Monique Porter slides her foot cautiously into the virgin snow of a meadow along the Crater Lake rim, unconvinced the borrowed snowshoes will buoy her in the sea of white.
Looking down, the former Virginian and recent Portlander initially isn’t sure following park Ranger Dave Grimes into the winter woods with these glorified plastic boards on her feet is the smartest decision of the day.
But then Porter looks up at the expansive views of Oregon’s most pristine of places. The snow clean enough to eat. The mountain hemlocks bowing under the weight of last night’s snow. And America’s deepest and cleanest lake at her feet, the bluest hue framed in white.
“The snowshoeing is a little difficult, but having the ranger and, oh, the views, make it,” Porter says. It’s definitely the way to see this beautiful place in winter.”
Crater Lake National Park’s ranger-led snowshoe hikes are one of the best ways to experience in winter chunks of the 93 percent of the park that isn’t deep blue.
The free, ranger-led hikes leave Rim Village at 1 p.m. each Saturday and Sunday through April. During the holidays, the treks are offered daily through Jan. 6, except for Christmas. No previous snowshoe experience is required, and even the snowshoes are free to use, although it still costs $15 per carload to enter the park in winter.
Reservations are suggested by calling the park at 541-594-3100.
The rangers lead snowshoers out of the Rim Village parking lot and into areas of the park best seen with plastic shoes strapped to your feet.
“You can drive up in your car and see the lake from Rim Village,” Grimes says. “But to get a sense of winter conditions, you got to get out on snowshoes. Even a few steps out of the parking lot is a totally different experience. You see a lot more when you get out beyond the plowed road.”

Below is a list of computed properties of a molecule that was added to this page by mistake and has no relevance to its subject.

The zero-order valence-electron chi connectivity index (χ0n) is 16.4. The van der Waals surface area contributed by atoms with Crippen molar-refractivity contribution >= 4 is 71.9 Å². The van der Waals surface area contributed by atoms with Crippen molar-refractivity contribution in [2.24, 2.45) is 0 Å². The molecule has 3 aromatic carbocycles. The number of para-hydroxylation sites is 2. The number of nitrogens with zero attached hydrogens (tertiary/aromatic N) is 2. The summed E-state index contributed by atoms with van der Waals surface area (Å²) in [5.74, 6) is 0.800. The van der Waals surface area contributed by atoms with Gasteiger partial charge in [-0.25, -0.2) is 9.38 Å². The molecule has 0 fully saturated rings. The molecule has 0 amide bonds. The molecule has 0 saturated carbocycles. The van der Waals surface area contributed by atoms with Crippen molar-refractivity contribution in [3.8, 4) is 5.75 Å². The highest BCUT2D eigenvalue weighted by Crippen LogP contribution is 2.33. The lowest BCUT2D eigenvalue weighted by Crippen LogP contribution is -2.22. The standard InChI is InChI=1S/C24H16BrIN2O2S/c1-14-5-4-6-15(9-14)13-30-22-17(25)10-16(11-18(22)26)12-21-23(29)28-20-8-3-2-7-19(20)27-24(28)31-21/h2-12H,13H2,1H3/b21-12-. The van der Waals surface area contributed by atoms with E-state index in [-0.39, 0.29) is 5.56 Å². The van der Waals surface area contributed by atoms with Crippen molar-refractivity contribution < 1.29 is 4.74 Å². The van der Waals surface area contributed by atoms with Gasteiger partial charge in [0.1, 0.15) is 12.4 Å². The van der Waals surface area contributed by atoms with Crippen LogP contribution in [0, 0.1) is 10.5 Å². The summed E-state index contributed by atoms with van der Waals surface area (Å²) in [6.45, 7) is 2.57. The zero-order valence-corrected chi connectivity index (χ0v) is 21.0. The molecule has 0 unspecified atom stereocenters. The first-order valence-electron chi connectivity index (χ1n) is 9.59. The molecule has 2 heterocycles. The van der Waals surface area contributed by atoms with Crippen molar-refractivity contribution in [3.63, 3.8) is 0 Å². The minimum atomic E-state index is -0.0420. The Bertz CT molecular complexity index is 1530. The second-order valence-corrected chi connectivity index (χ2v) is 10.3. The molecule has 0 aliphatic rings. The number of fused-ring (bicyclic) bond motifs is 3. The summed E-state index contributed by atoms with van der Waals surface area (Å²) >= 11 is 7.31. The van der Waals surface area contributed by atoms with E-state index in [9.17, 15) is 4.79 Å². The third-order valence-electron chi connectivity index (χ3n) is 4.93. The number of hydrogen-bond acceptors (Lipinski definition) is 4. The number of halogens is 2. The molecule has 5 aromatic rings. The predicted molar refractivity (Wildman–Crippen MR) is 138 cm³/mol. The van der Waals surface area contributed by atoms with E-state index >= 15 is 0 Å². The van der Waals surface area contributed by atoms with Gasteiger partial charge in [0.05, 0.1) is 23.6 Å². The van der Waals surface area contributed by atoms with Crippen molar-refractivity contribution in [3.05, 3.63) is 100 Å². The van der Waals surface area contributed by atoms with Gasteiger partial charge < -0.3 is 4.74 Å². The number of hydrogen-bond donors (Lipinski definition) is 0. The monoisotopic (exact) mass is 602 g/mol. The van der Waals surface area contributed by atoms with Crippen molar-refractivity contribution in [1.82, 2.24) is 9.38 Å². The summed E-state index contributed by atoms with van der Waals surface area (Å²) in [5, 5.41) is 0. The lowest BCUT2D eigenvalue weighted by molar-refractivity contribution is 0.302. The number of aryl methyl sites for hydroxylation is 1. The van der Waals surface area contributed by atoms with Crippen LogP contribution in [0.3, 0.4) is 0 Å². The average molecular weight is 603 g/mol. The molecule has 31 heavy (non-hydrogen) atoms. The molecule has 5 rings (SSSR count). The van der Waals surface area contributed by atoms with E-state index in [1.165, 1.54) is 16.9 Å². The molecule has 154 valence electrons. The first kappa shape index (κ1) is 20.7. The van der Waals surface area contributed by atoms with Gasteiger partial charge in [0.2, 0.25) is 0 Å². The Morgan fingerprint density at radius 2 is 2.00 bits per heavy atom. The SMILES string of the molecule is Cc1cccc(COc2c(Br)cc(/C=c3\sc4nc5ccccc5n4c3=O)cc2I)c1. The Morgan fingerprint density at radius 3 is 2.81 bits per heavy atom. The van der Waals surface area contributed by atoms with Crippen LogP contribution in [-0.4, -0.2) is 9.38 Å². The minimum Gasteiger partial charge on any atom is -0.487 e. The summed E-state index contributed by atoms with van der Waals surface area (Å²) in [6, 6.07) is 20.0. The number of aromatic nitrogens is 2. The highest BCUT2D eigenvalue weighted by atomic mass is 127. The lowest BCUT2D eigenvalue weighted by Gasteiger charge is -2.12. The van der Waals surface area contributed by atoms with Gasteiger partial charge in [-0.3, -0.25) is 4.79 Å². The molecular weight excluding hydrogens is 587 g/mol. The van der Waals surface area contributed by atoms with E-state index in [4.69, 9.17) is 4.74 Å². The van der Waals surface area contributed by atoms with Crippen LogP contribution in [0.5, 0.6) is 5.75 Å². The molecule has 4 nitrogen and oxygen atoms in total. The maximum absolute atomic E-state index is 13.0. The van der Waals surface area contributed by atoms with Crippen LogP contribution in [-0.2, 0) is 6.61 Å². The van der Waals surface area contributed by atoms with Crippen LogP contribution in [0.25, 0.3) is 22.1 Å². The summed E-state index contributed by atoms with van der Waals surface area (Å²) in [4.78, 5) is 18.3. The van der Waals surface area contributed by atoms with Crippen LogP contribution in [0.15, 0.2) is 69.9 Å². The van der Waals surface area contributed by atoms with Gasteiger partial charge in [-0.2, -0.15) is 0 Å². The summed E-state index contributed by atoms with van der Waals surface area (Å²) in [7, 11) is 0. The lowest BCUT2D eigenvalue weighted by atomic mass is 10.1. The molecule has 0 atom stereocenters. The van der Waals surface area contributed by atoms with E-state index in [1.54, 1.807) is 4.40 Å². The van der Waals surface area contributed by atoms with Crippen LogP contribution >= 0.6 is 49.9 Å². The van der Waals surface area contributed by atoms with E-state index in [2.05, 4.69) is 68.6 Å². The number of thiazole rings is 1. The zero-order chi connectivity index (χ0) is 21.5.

Grimes is in his 13th year of guiding snowshoers at Crater Lake, mixing in moderately strenuous hiking with a collage of deep-dives into the world of the high-elevation Cascades in winter.
Last Saturday, Grimes led his charges off-trail through groves of mountain hemlocks that deal with the 43-feet of annual winter snow by bending like warm spaghetti under the white weight and past Shasta fir trees with rich chartreuse lichen clinging to their bark just above the snow line.
He points out fresh tracks of ground squirrels and vole-seeking pine martens scratched into the inch of snow that had fallen the night before.
“It’s amazing how many species not only survive but thrive in winter here,” Grimes says.
Grimes broke up the hike by adding in some penguin-esque belly slides down a sharp, snowy slope.
The two-hour hike is half trekking, half discussion about the park in winter, allowing hikers to catch their breath and rehydrate.
Kids younger than 8 are asked to stay away. Other than that, the rangers cast a wide net.
“We say that if you can walk, you should be able to snowshoe,” Grimes says. “It is fairly strenuous, though. But for most Americans who are in decent physical shape, they can do just fine.”
One of those such Americans is Joshua Healy, who lives just down the road in Klamath Falls but took in the park from snowshoes for the first time Saturday during this year’s inaugural hike.
“I live so close to Crater Lake that I come up here a lot but never tried this,” Healy says.
“It was just about what I thought it was. And I didn’t fall.”
Grimes says he chooses his routes quite randomly, depending upon the weather, the snow conditions and the people in the group. Each hike is different, especially when led by other rangers or volunteer guides.
“It’s always a different experience,” Grimes says. “But you can only go as fast and as far as the slowest person in the group.”
Saturday’s hike criss-crossed through meadows and hemlock stands before a string of impromptu switchbacks brought Grimes’ team to the hike’s piece de resistance — a view of Crater Lake under a warm winter sun.
Spoiler alert: The Crater Lake snowshoe hike doesn’t come with any guarantee that you’ll even see the lake.
“I hope you guys realize how lucky you are to be here on a warm, calm, sunny day,” Grimes says. “Half the time in the winter and spring, you can’t see the lake through the clouds and the fog. So in half of my snowshoe hikes, the only view you get of Crater Lake is of this photograph I carry in my backpack.”
Reach Mail Tribune reporter Mark Freeman at 541-776-4470 or firstname.lastname@example.org. Follow him on Twitter at www.twitter.com/MTwriterFreeman.